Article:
Editorial: Gambling days, gambling ways
Aside from the on-going hearings on localized forms of gambling being conducted by the City Council of Baguio, the recent uptick in the grand prize for the grand lotto has generated so much interest in this particular form of gambling among ordinary citizens in this city, that if not for the welcome interruption provided by Manny Pacquiao’s latest ring victory, gambling would have have been the staple diet of news commentries in the local mass media running for more than a week now.
So, we are into gambling days with many people’s consciousness occupied by the usual fantasy of hittting the millions in the national lottery. While the probability of making it lies in a million in one chance, this has not prevented our countrymen from lining up in the lotto ticket booth in growing numbers to take another chance at that elusive Lady Luck. Indeed, here is one human activity where the truism “hope springs eternal” runs truest to form.
Numerous myths and legends have been built around great fortunes being made by gamblers, but real friends will tell you that those who really made their fortunes in gambling are not the gamblers themselves but those who own the gambling joint or those who run the entire operations as the PCSO in the grand lotto. Of course, there are the police and politicians who get their regular quota of grease money from jueteng lords or operators. They are also raking it in without sweating at all.
But the lessons people from Baguio and Benguet learned from big time gambling like when the casinos were still operating in Baguio are too recent to forget. Hard-earned family fortunes were lost in these casinos and many families broke up under the stress and tensions of addiction to gambling. Thus, there is a strong anti-gambling sentiment among those who really value family life hereabouts, and this finds expression in the advocacies of some religious and cause-oriented groups in the city. We find their stance commendable and worthy of all our support.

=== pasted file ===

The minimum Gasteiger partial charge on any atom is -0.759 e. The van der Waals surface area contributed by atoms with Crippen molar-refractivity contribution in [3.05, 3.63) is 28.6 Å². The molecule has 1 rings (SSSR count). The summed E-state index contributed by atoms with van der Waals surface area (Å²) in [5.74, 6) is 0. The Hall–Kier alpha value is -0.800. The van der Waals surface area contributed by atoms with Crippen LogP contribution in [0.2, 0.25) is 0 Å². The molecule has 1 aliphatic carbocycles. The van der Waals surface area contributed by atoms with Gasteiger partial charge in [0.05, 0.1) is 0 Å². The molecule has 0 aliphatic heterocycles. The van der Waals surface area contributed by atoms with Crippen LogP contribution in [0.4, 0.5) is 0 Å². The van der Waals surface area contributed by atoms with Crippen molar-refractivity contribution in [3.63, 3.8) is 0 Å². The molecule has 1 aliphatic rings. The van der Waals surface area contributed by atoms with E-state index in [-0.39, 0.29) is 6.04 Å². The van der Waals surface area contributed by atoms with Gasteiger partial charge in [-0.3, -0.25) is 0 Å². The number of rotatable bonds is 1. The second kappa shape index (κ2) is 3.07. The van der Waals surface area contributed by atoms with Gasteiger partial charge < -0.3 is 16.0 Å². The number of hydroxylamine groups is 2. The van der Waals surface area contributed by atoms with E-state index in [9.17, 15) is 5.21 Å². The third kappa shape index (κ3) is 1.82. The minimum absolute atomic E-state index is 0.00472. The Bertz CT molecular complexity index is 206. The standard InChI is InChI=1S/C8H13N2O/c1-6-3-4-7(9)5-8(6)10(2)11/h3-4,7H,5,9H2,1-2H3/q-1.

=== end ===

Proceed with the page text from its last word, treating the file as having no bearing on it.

Still, the gambling operators and their cohorts do not stop in finding ways and means to get the people more deeply engaged in all kinds of gambling.So when the heat was turned on “jueteng” recently, they readily shifted their proposals to the small-town-lottery (STL) type even as some form of online jai-alai has been operating to fill in the gap. These people who get rich at the expense of other peoples’ miseries seem never to run out of options and alternatives to keep their business going.
That exactly is the curse of gambling. Like illegal drugs, it is so addictive that it is so hard to shake off. And with the kind of political backing it is getting from those highly connected to the powers-that-be we can expect gambling of all types to increase further. The reason is simple. There is so much easy money to be made here and many unscrupulous individuals are willing to take all kinds of risks to put their hands on these big bucks.
Unless those really concerned with the moral values of our people and the welfare of our families can sustain a continuing campaign to convince local authorities to put their foot down on this issue. We have seen it done before as in some kind of a citizens’ crusade. Here is hoping that we can do it again and again if only for the sake of our families, especially our children.# nordis.net